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Are you Taking Care of What You Can’t See?

Posted Jan 20 2011 5:13pm

In honor of American Heart month (February) and more importantly in honor of my Uncle who just hours ago under went open heart surgery (successfully, from what I hear so far.), I want to know:

Are you taking care of what you can’t see?

When it comes to diet and exercise, we often focus on weight because we can see it.

There are other numbers that matter. Numbers that, in addition to your weight, directly impact the health of your heart. Below are the numbers to know:

  • Blood pressure (According to American Heart Assoc, 1 in 3 adults have high blood pressure)
  • Blood Glucose (blood sugar) (normal between 70mg and 150mg)
  • Cholesterol (normal: less than 200 total; HDL 60mg/dl and above; optimal LDL is less than 100mg/dl)
  • Triglycerides (main form of fat in the body. Normal is less than 150 mg/dl)
  • BMI/Waist Circumfirance
  • Exercise, minimum 30 minutes daily (break it up if you have to)

And how about these numbers: (from the 2010 report of the American Heart Association Statistics committee)

  • Every year about 785,000 Americans have a first heart attack. Another 470,000 who have already had one or more heart attacks have another attack.
  • In 2010, heart disease will cost the United States $316.4 billion. This total includes the cost of health care services, medications, and lost productivity.

Heart disease is costly, in time, money and emotions. And it’s preventable. If we stop ignoring it.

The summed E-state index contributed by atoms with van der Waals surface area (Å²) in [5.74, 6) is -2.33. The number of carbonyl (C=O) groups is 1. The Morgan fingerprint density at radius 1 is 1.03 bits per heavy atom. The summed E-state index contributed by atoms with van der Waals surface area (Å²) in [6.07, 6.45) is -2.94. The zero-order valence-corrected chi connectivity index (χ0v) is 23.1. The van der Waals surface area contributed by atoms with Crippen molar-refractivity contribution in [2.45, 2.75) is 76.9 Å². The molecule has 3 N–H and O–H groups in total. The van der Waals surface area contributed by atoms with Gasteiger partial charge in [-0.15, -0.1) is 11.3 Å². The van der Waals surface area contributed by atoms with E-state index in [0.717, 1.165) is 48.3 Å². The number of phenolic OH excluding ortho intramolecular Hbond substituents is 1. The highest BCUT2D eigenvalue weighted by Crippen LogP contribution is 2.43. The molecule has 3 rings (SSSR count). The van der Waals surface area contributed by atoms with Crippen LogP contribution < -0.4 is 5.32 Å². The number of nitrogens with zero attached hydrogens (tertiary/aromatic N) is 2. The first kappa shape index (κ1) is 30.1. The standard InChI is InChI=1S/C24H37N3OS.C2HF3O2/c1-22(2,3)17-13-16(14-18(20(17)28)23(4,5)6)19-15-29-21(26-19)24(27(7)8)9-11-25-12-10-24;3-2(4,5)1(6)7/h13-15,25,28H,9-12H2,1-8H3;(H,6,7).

There was a time when I exercised for weight loss, to stay thin. As I get older, become more self-aware and experience personally the emotions behind open heart surgery, I look at the foods I eat and the exercise I participate in differently.

I no longer feel guilty for eating French fries because of the weight around my belly. Instead I’m more concerned about what it does to my heart. (Focusing on my heart will also impact my weight)

If exercise more, eat less, lose weight were part of of your New Year’s resolutions, I ask you in February and all year to add one more reason  – to take care of what you can’t see – your heart. Because without a healthy heart, does anything else really matter?

Taking small steps today to prevent heart disease can save you a lot of time and money later – on doctor visits, prescription medication or even surgery. Take that walk, prepare a home cooked meal, connect with your family, manage your stress. Stop putting it off, you may not be able to see the impact. Why take the chance?

Sending prayers to my uncle and all those who are living with heart disease.

Need resources?

Learn about Dean Ornish and his work at the Preventative Medicine Research Institute .

Check out these books on preventing and reversing heart disease.

How about you, how do you take care of what you can’t see? What small step can you take today to avoid an unhealthy heart in the future?

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